Shor's algorithm for factoring, which for a given (large) number N determine the two prime factors and such that in polynomial time! This is a superpolynomial speed-up over the best known classical algorithm (which is the number field sieve) and enables the breaking of modern encryption schemes such as RSA on a future quantum computer.
We'll skip the number theory. This example uses the implementation by Beauregard to factor an n-bit number using 2n+3 qubits. In this implementation, the modular exponentiation is carried out using modular multiplication and shift. Furthermore it uses the semi-classical quantum Fourier transform. Pulling the final measurement of the x-register through the final inverse quantum Fourier transform allows to run the 2n modular multiplications serially, which keeps one from having to store the 2n qubits of x.
Simulating Shor's algorithm at the level of single-qubit gates and CNOTs already takes quite a bit of time for larger numbers than 15. To turn on our emulation feature, which does not decompose the modular arithmetic to low-level gates, but carries it out directly instead, we can change the line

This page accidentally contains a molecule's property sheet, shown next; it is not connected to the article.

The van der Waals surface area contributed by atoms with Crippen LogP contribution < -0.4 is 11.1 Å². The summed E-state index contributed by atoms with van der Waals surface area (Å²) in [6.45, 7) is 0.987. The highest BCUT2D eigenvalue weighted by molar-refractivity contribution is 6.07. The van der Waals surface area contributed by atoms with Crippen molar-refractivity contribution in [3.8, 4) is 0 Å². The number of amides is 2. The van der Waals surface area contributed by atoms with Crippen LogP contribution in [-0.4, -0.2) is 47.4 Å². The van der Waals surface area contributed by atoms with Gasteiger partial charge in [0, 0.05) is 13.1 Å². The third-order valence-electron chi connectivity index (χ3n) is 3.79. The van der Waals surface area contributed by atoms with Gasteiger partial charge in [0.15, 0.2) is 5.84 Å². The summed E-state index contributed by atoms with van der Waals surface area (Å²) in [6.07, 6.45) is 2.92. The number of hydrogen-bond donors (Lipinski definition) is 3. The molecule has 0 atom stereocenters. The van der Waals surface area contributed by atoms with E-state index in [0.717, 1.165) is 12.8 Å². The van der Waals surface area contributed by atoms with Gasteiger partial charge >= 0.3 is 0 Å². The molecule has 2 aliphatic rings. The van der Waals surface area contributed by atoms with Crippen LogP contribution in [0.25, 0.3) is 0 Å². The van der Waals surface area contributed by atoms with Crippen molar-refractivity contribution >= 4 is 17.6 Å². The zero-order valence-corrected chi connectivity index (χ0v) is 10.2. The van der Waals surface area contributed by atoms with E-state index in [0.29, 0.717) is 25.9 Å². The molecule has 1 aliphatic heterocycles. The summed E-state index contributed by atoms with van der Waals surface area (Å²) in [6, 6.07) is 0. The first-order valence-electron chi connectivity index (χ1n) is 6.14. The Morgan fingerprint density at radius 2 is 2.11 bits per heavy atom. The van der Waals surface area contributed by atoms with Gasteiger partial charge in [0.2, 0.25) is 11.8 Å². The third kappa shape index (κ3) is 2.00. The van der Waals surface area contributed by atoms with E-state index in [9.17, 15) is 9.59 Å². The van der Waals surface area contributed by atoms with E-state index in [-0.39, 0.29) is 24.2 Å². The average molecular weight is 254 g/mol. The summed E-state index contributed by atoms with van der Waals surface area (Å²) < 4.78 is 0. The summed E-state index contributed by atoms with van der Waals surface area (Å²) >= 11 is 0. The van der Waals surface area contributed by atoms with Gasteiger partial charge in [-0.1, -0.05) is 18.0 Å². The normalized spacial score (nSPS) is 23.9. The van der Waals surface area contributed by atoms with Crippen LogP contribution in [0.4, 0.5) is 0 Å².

if isinstance(g, BasicMathGate): return False
to return True. This allows to factor N = 4,028,033 in just a few minutes.
The most important part of the code is
for k in range(2 * n): current_a = pow(a, 1 << (2 * n - 1 - k), N) # one iteration of 1-qubit QPE H | ctrl_qubit with Control(eng, ctrl_qubit): MultiplyByConstantModN(current_a, N) | x # perform inverse QFT --> Rotations conditioned on previous outcomes for i in range(k): if measurements[i]: R(-math.pi/(1 << (k - i))) | ctrl_qubit H | ctrl_qubit # and measure Measure | ctrl_qubit eng.flush() measurements[k] = int(ctrl_qubit) if measurements[k]: X | ctrl_qubit
which executes the 2n modular multiplications conditioned on a control qubit ctrl_qubit in a uniform superposition of 0 and 1. The control qubit is then measured after performing the semi-classical. inverse quantum Fourier transform and the measurement outcome is saved in the list measurements, followed by a reset of the control qubit to state 0.